(From the Stonehill College Department of Communications and Media Relations)
Curiosity can lead you a long way. For Claude Johnson, his curiosity led to the discovery of a significant era in Black history when hundreds of talented African-Americans excelled on the basketball court during a time of widespread discrimination. On Thursday in the Martin Institute, Johnson shared with students and community members the grassroots story of the founding of his company, Black Fives Inc., which is seeking to widen the appreciation of these pioneers of basketball.
“I was working for the NBA back in 1996, the year the league was celebrating its 50th anniversary,” said Johnson, who recalled that just three pages of the NBA’s 800-page history book published that year were dedicated to the African-American teams that played before the league’s integration in 1950.
“No one knew anything more about these teams or this history – not even the Basketball Hall of Fame,” noted Johnson. Wanting to learn more about these teams, he found his library card and began the daunting task of reading old newspaper articles on microfilm.
After uncovering information on dozens of teams, dating as far back as 1904, Johnson trademarked each name and logo and from there created Black Fives Inc.
Johnson said his goal with Black Fives is to take this era of Black history and make it relevant to today’s society.
“I was in Philadelphia a few years back and there was an elderly African-American man who was curious about these photos I was holding. I stopped and showed him the photos of some of the players and when I looked up, I noticed he had a tear in his eye.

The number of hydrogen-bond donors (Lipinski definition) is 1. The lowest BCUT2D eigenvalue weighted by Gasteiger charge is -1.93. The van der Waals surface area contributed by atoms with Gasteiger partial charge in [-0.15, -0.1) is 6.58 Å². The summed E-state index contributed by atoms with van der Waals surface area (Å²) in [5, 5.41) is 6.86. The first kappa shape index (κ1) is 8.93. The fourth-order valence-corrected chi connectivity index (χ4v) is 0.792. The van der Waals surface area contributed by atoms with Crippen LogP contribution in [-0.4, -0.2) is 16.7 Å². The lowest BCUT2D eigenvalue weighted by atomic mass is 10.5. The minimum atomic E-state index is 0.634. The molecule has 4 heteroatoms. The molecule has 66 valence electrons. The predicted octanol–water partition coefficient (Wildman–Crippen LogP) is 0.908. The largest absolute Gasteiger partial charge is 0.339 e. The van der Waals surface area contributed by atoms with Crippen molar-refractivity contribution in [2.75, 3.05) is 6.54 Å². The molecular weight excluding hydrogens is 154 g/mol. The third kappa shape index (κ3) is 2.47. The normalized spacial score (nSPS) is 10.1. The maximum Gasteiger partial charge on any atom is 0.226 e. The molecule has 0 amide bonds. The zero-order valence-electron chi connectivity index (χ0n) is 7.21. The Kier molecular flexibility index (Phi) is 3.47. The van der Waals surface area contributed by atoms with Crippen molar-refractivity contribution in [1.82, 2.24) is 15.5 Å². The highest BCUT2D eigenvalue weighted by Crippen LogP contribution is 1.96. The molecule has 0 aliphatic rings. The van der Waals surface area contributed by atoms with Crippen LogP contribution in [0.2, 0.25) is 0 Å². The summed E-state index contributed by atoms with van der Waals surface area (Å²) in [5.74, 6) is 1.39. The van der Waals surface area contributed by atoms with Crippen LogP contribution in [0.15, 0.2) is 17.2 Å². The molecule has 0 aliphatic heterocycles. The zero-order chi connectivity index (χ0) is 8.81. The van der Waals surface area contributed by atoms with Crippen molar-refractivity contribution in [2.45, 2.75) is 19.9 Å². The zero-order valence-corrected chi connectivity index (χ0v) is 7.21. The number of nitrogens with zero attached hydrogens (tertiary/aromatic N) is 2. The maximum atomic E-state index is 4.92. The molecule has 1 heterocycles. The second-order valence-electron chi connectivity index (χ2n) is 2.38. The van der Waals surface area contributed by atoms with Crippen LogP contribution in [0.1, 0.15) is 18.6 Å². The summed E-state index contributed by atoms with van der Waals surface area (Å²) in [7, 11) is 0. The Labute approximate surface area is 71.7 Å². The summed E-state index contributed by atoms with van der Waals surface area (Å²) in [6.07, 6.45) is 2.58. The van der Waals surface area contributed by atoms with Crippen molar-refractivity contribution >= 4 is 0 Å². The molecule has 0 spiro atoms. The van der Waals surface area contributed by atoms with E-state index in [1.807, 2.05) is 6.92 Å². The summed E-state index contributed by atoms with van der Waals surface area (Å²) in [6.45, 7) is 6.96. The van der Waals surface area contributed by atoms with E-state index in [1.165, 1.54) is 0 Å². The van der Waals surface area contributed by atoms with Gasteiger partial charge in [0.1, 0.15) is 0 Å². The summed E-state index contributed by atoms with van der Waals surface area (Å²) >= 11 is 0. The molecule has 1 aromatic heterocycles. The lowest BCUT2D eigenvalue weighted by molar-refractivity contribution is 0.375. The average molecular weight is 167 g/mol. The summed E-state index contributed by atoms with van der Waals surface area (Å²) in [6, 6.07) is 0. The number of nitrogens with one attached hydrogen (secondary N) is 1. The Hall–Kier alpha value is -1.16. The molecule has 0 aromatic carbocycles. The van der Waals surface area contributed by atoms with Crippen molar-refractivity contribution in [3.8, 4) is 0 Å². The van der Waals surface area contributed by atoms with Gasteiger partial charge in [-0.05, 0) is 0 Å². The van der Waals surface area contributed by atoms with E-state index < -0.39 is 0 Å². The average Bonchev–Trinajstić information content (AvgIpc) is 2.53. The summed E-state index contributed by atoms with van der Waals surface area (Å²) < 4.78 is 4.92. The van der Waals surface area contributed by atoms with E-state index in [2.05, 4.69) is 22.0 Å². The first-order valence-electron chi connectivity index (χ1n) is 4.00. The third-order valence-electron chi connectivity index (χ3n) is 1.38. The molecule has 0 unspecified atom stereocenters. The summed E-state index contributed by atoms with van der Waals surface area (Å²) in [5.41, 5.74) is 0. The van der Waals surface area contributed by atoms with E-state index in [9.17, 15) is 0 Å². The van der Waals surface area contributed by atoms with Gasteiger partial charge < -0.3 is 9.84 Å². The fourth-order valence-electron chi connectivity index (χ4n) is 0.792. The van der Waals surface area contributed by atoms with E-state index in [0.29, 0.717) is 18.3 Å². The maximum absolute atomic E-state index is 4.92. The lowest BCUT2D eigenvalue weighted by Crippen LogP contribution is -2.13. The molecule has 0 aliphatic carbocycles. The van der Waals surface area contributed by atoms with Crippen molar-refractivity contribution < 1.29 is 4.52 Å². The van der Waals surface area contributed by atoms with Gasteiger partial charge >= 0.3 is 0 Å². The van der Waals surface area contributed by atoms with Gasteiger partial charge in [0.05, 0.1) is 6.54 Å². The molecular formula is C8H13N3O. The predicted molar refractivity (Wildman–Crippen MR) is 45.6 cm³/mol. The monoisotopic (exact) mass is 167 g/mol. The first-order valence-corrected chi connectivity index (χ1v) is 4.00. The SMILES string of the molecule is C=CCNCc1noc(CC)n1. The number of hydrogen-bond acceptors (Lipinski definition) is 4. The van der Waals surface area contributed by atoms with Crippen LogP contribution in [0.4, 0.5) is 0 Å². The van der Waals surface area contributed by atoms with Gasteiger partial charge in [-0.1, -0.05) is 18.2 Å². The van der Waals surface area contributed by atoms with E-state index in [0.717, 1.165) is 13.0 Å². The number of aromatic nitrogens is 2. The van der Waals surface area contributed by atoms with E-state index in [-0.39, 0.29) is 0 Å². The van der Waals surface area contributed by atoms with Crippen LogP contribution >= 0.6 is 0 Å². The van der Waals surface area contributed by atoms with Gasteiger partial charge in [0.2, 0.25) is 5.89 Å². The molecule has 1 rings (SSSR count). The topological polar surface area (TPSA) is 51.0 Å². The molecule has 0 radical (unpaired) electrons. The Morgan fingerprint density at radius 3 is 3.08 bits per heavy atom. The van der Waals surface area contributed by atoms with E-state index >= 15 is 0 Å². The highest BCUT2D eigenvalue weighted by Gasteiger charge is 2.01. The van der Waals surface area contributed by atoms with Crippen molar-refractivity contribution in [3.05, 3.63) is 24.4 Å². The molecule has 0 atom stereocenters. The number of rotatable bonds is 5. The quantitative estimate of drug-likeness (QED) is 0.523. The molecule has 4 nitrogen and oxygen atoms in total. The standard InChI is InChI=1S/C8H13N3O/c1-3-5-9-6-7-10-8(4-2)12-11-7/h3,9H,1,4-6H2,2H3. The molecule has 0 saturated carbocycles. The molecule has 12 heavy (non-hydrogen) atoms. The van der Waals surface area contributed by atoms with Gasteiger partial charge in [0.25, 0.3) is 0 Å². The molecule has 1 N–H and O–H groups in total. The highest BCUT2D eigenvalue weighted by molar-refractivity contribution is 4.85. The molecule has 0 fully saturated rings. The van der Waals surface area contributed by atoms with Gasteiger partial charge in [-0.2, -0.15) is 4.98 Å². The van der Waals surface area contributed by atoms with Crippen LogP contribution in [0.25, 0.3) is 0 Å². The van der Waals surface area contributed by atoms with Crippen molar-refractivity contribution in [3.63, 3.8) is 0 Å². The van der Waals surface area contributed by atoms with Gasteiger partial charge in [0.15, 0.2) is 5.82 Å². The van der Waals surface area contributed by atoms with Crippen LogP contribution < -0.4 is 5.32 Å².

“I realized right then and there, what I was doing was so much more than just bringing these teams back to life. I began to ask myself questions like, what do these teams stand for? Why does it stir up emotions in people? What are the life lessons to be learned from this era?”
One of the most important aspects of the Black Fives Era to consider was the seemingly insurmountable obstacles the players faced noted Johnson. “You have to wonder, how did they continue escalating to higher and higher levels of success during that time?” said Johnson.
From personal stories told to him by John Isaacs, one of the stars of the world champion New York Renaissance, Johnson said often times players weren’t allowed to shower after a game or eat in restaurants while on the road.
“They could have easily said I quit or I’m too upset but they didn’t because there was a sense of connectedness to something bigger. In their case, there was a sense of whatever they did, was also good for the entire race,” continued Johnson, who stressed the positivity the players were able to maintain in their environments was a key part to their success, and that same principle can still apply in today’s world.
“If you resist what is, then you are resisting life itself,” said Johnson, who plans to expand Black Fives’ offerings to museum exhibits, online courses, and books in the future.
These initiatives will follow the recently launched Black Fives Community Fund, which raises money for the communities and neighborhoods where the original Black Fives teams played, from Harlem to Los Angeles.
(For more information, contact Stonehill College Communications and Media Relations at 508-565-1321.)